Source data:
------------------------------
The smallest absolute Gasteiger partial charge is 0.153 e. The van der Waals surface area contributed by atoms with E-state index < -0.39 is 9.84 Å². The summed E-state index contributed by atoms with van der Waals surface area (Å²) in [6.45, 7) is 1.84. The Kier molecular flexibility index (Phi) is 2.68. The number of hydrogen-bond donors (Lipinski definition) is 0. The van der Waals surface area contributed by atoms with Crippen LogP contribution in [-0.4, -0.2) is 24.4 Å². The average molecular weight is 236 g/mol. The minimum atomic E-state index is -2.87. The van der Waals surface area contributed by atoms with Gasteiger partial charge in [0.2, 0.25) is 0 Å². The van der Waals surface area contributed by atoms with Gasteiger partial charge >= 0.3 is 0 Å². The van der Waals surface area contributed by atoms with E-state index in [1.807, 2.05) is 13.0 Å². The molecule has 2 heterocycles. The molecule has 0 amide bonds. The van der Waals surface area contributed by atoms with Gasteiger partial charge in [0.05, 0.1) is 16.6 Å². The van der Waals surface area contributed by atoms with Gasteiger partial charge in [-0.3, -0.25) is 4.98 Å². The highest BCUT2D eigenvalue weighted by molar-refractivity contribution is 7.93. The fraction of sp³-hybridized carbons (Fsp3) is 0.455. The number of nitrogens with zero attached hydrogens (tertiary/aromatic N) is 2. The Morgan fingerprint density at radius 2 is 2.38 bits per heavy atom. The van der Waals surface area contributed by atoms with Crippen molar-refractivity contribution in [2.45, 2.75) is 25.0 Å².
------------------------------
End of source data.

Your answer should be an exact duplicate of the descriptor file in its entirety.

The smallest absolute Gasteiger partial charge is 0.153 e. The van der Waals surface area contributed by atoms with E-state index < -0.39 is 9.84 Å². The summed E-state index contributed by atoms with van der Waals surface area (Å²) in [6.45, 7) is 1.84. The Kier molecular flexibility index (Phi) is 2.68. The number of hydrogen-bond donors (Lipinski definition) is 0. The van der Waals surface area contributed by atoms with Crippen LogP contribution in [-0.4, -0.2) is 24.4 Å². The average molecular weight is 236 g/mol. The minimum atomic E-state index is -2.87. The van der Waals surface area contributed by atoms with Gasteiger partial charge in [0.2, 0.25) is 0 Å². The van der Waals surface area contributed by atoms with Gasteiger partial charge >= 0.3 is 0 Å². The van der Waals surface area contributed by atoms with E-state index in [1.807, 2.05) is 13.0 Å². The molecule has 2 heterocycles. The molecule has 0 amide bonds. The van der Waals surface area contributed by atoms with Gasteiger partial charge in [0.05, 0.1) is 16.6 Å². The van der Waals surface area contributed by atoms with Gasteiger partial charge in [-0.3, -0.25) is 4.98 Å². The highest BCUT2D eigenvalue weighted by molar-refractivity contribution is 7.93. The fraction of sp³-hybridized carbons (Fsp3) is 0.455. The number of nitrogens with zero attached hydrogens (tertiary/aromatic N) is 2. The Morgan fingerprint density at radius 2 is 2.38 bits per heavy atom. The van der Waals surface area contributed by atoms with Crippen molar-refractivity contribution in [2.45, 2.75) is 25.0 Å².